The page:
nasa  spaceshuttle  spacetravel  outerspace  science  technology 
june 2017 by brendanmcfadden
Atomic John - The New Yorker
A truck driver uncovers secrets about the first nuclear bombs.
thenewyorker  nuclearbomb  nuclear  history  johncostermullen  science 
june 2017 by brendanmcfadden
Inside America’s Premier Psychedelics Conference - The New York Times
In a packed, cavernous space one weekend late in April, a crowd of thousands was becoming increasingly amped up. Rainbow hair was commonplace, purple silk pants were sighted, and the smell of marijuana drifted in from a designated smoking area nearby. Audience members watched the stage with avid interest, leaping to occasionally shoeless feet to applaud and cheer.

This wasn’t Coachella, taking place the same weekend some 500 miles south, or any other music festival, but a five-day convention of the Multidisciplinary Association for Psychedelic Studies (MAPS), its first in four years. Rather than rock stars, scientists from schools like Johns Hopkins and N.Y.U. were the main attraction, bringing evidence to the medical case for psychedelics like psilocybin (the active ingredient in magic mushrooms) to assuage end-of-life anxiety, to help deepen meditation practices, to search for the shared underpinnings of spiritual life, and — in a new study — to explore a possible treatment for severe depression.
nytimes  psychedelicdrugs  therapy  science  health  mentalheath  psychedelicstudies  psychotherapy 
june 2017 by brendanmcfadden
What the Octopus Knows - The Atlantic
A scuba-diving philosopher explores invertebrate intelligence and consciousness.
theatlantic  science  octopus  intelligence  philosophy 
may 2017 by brendanmcfadden
Time Travel Therapy - The Atlantic
Can Building a Fake 1950s Downtown Help Dementia Patients?
dementia  alzheimers  theatlantic  science  therapy 
may 2017 by brendanmcfadden
Pleistocene Park - The Atlantic
In Arctic Siberia, Russian scientists are trying to stave off catastrophic climate change—by resurrecting an Ice Age biome complete with lab-grown woolly mammoths.
environment  russia  climate  science  theatlantic  pleistocenepark  climatechange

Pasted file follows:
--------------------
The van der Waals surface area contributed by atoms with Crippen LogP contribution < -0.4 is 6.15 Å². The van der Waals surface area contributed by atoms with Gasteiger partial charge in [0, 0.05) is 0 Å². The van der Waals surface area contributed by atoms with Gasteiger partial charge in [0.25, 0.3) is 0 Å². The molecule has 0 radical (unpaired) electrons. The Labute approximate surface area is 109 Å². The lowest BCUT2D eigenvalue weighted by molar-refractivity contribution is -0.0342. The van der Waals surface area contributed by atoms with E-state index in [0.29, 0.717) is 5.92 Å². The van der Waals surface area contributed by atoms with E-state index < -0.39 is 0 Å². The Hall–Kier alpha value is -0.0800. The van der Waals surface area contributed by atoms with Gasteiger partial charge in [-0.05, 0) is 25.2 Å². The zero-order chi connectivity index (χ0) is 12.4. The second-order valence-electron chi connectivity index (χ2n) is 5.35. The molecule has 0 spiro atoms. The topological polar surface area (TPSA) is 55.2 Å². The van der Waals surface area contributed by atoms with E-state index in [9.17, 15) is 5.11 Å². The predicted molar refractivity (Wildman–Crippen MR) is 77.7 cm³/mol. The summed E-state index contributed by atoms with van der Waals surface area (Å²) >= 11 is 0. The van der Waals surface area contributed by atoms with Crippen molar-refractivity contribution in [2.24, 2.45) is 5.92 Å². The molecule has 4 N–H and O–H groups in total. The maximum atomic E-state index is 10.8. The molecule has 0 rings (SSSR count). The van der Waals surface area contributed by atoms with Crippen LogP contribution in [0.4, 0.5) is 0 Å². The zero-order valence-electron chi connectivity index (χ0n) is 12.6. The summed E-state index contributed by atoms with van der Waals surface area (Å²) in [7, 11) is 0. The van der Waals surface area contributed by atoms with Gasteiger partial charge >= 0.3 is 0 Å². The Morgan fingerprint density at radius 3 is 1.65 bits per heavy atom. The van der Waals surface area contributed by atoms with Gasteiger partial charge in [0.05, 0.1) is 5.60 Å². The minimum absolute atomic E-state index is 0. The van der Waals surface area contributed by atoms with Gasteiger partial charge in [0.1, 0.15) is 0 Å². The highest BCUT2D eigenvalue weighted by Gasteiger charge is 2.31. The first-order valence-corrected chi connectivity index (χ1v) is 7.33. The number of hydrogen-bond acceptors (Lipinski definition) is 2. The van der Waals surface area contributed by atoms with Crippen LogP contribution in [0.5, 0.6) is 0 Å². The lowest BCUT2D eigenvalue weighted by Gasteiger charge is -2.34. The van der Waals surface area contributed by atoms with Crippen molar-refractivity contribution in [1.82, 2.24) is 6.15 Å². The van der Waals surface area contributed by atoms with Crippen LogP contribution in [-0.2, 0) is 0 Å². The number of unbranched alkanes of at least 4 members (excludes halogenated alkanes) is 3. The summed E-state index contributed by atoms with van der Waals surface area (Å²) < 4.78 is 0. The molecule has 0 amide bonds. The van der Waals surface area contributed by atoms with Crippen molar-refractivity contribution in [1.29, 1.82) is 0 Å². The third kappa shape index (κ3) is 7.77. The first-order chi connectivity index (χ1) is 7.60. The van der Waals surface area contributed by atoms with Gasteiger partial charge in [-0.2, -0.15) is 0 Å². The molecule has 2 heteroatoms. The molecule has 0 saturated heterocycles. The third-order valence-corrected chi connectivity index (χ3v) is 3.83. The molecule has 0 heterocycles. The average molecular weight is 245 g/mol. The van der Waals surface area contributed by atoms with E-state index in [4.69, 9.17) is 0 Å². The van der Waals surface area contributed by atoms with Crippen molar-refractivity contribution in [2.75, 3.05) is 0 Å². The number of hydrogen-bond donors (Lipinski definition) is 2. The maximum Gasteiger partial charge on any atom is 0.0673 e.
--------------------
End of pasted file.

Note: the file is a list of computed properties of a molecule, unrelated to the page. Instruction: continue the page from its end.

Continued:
may 2017 by brendanmcfadden
How One Man’s Face Became Another Man’s Face
Patrick Hardison’s face was not always his own. Three months ago, it belonged to a young Brooklyn bike mechanic.
newyorkmagazine  science  medicine 
february 2016 by brendanmcfadden
Blue Zones: What the Longest-Lived People Eat (Hint: It's Not Steak Dinners)
On April 7th, the book “Blue Zones Solutions” will hit the shelves. In it, Dan Buettner, CEO of the eponymous organization describes his work over the last decade visiting and studying populations throughout the world where people live extraordinarily long, healthy, and happy lives.
diet  lifestyle  science  nutrition  bluezones  danbuettner  ScientificAmerican 
august 2015 by brendanmcfadden
Coca-Cola Funds Scientists Who Shift Blame for Obesity Away From Bad Diets
Coca-Cola, the world’s largest producer of sugary beverages, is backing a new “science-based” solution to the obesity crisis: To maintain a healthy weight, get more exercise and worry less about cutting calories.
cocacola  health  nytimes  science  obesity 
august 2015 by brendanmcfadden
LeBron James' Unfathomable Workload
Last Tuesday a group of leading sports scientists gathered in Northern England to watch the NBA Finals. That wasn't the intended reason for the gathering. The idea was for top trainers and scientists, from teams like the Premier League's Southampton and Manchester United along with England, Scotland and Welsh rugby clubs, to hear from Michael Young, noted expert from the Athletic Lab. They wanted to learn what the latest research said about keeping highly paid athletes healthy and at their competitive best.
lebronjames  basketball  sports  science  conditioning  fitness  espn  stress 
june 2015 by brendanmcfadden
Dropping in on the 'Door to Hell'
Forty years ago, a vast molten cavity known as the Darvaza crater – nicknamed the "door to hell" – opened up in the desert of north Turkmenistan, and has been burning ever since. Now, Canadian explorer George Kourounis has become the first to make the descent into the fiery pit to look for signs of life
turkmenistan  doortohell  theguardian  science  geology 
april 2015 by brendanmcfadden
My Great-Great-Aunt Discovered Francium. And It Killed Her.
Just after Christmas of 1938, a young woman named Marguerite Perey — then 29, with a plain, open face, her eyes intent upon her work — sat at a bench in the Radium Institute of Paris, a brick mansion near the Jardin du Luxembourg....
nytimes  nytimesmag  francium  science  chemistry  history 
december 2014 by brendanmcfadden
The Great Forgetting
On childhood amnesia, or why we don’t remember much before age seven.
childhood  memory  neurology  science  aeon 
september 2014 by brendanmcfadden
The Mind Readers
Thousands remain trapped between life and death. Three scientists are working to free them
dreams  science  neurology  medicine  mosaic 
july 2014 by brendanmcfadden
Sexy Beast
The Mysteries of the Giant Pacific Octopus
thestranger  science  octopus  animals  biology  octopuses 
july 2014 by brendanmcfadden
Masters of Love
Science says lasting relationships come down to—you guessed it—kindness and generosity.
theatlantic  relationships  love  marriage  science 
june 2014 by brendanmcfadden
Porklife: building a better pig
How have the farm animals of today been shaped by centuries of domestication and selective breeding? Sujata Gupta investigates.
agriculture  farming  science  technology  pigs  mosaicscience  breeding 
june 2014 by brendanmcfadden